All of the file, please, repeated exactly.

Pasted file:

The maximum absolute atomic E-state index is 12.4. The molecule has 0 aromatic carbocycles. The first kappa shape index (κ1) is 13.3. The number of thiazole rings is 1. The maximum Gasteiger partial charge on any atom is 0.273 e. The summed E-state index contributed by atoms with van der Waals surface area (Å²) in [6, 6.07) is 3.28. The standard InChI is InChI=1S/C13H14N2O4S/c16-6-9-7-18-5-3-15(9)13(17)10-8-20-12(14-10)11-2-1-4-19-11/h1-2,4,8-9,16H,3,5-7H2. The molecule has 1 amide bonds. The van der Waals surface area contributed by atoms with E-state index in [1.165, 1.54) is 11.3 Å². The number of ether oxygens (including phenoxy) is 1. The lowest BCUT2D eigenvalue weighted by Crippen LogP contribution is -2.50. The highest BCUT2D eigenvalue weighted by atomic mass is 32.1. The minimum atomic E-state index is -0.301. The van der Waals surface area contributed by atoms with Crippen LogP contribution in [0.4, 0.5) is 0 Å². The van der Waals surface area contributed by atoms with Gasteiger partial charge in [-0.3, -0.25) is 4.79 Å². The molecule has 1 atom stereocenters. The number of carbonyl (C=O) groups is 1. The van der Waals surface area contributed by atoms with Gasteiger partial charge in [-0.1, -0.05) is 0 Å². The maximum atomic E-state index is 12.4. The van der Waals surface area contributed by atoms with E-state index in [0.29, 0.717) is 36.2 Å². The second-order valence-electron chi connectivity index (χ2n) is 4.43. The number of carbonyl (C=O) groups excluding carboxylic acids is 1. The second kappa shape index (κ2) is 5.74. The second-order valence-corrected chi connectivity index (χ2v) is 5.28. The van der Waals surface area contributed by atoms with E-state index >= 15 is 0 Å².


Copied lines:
The maximum absolute atomic E-state index is 12.4. The molecule has 0 aromatic carbocycles. The first kappa shape index (κ1) is 13.3. The number of thiazole rings is 1. The maximum Gasteiger partial charge on any atom is 0.273 e. The summed E-state index contributed by atoms with van der Waals surface area (Å²) in [6, 6.07) is 3.28. The standard InChI is InChI=1S/C13H14N2O4S/c16-6-9-7-18-5-3-15(9)13(17)10-8-20-12(14-10)11-2-1-4-19-11/h1-2,4,8-9,16H,3,5-7H2. The molecule has 1 amide bonds. The van der Waals surface area contributed by atoms with E-state index in [1.165, 1.54) is 11.3 Å². The number of ether oxygens (including phenoxy) is 1. The lowest BCUT2D eigenvalue weighted by Crippen LogP contribution is -2.50. The highest BCUT2D eigenvalue weighted by atomic mass is 32.1. The minimum atomic E-state index is -0.301. The van der Waals surface area contributed by atoms with Crippen LogP contribution in [0.4, 0.5) is 0 Å². The van der Waals surface area contributed by atoms with Gasteiger partial charge in [-0.3, -0.25) is 4.79 Å². The molecule has 1 atom stereocenters. The number of carbonyl (C=O) groups is 1. The van der Waals surface area contributed by atoms with Gasteiger partial charge in [-0.1, -0.05) is 0 Å². The maximum atomic E-state index is 12.4. The van der Waals surface area contributed by atoms with E-state index in [0.29, 0.717) is 36.2 Å². The second-order valence-electron chi connectivity index (χ2n) is 4.43. The number of carbonyl (C=O) groups excluding carboxylic acids is 1. The second kappa shape index (κ2) is 5.74. The second-order valence-corrected chi connectivity index (χ2v) is 5.28. The van der Waals surface area contributed by atoms with E-state index >= 15 is 0 Å².